The year is 2015, and machines, under the leadership of the super-computer Skynet, control the Earth. Deprived of their civilization, the surviving humans continue to resist the mechanical rulers. The protagonist escapes from the machines' extermination camp with the help of resistance soldiers. Eventually he meets the leader of the resistance, John Connor, and the young Kyle Reese, who send him on missions which are vital for humanity's survival. However, a strange phenomenon begins to occur, with enemies appearing out of nowhere. It seems that Skynet has perfected its technique of time manipulation, and the hero must travel in time to stop it. Terminator: Future Shock
is a first-person shooter based on the Terminator
movie series. The game is notable for being among the first in the genre to feature fully 3D environments and enemies, as well as mouse-based camera rotation, before those features were popularized by Quake
. The game has an evolving story and missions with a military feel, including briefings in which it is possible to talk to several people and gather info. There are seventeen different weapons available.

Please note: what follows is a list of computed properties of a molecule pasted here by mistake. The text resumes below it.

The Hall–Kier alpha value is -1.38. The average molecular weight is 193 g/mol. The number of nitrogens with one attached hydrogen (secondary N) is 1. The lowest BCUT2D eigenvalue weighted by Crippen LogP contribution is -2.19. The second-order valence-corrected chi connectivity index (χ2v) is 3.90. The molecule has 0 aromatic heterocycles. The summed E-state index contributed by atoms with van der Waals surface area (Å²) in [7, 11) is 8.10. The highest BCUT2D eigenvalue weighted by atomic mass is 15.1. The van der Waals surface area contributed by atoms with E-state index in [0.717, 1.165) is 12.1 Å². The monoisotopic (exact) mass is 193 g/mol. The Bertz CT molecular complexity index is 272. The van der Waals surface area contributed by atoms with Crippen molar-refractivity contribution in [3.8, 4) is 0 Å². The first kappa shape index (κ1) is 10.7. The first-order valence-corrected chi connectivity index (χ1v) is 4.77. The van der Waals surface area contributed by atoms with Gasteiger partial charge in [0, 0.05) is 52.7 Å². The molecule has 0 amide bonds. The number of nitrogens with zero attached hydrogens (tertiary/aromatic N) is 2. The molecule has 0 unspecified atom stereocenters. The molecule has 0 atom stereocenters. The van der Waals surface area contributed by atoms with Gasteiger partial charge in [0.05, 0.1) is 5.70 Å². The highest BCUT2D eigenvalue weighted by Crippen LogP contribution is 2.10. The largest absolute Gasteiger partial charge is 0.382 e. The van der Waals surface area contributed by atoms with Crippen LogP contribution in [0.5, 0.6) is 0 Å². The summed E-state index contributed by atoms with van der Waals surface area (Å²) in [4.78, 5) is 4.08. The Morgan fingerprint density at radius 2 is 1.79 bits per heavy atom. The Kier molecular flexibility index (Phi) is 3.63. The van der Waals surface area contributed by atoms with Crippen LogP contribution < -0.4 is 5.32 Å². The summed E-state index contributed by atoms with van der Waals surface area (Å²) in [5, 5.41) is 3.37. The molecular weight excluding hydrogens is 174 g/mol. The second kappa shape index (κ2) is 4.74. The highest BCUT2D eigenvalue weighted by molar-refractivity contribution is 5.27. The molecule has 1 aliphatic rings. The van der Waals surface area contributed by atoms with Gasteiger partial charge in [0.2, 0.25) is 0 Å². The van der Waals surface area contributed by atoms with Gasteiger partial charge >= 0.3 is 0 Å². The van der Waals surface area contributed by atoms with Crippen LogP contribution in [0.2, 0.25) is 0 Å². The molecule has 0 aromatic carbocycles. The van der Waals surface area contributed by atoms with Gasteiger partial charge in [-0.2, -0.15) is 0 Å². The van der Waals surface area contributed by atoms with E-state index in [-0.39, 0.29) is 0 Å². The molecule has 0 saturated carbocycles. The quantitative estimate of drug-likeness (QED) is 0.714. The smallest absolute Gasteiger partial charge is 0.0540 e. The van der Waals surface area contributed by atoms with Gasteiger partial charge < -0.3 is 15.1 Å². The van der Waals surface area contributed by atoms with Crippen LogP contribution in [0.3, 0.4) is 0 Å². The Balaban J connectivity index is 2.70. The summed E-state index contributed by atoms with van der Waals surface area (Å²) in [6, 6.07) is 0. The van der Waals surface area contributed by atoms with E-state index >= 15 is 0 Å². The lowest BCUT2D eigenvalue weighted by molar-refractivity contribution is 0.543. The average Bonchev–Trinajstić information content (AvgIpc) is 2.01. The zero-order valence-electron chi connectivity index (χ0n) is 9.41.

It is often necessary to navigate hazardous terrain, avoiding the effects of radiation. The protagonist can move on foot, or navigate vehicles such as a jeep with mounted weapons, or an aerial combat robot. There is no multiplayer component in the game.
Part of the Following Groups
The Press Says
On September 28, 1996, The Terminator: Future Shock
was put on the infamous German index by the BPjS. For more information about what this means and to see a list of games sharing the same fate, take a look here: BPjS/BPjM indexed games
In the demo you could shoot the moon and it would fall down from the sky with a silly sound. In the final game shooting the moon will cause a red "OW" to appear.
If you have the sequel, SkyNET
, you can use it to run this game in high resolution (640x480).
The title "Future Shock" can be seen as a reference to common concepts which are discussed/projected in the so-called Futurology (or futures studies). Part of Futurology is the concept of a Technological Singularity, an event where artificial intelligence in combination with raw computing power reaches a stage where it surpasses the capabilities of a human (or of humanity in general). Alvin Toffler's
first book on this topic, Future Shock
(1970), describes his observations of the effects the technological (r)evolution has on society. Since then the term Future Shock
was referenced in numerous publications of different kind (books, music albums, comic strips like Futurama
, pen&paper roleplaying games, etc.).Information also contributed by
This entry to the MobyGames database was contributed by Wolfang (134)
on Aug 25, 2000.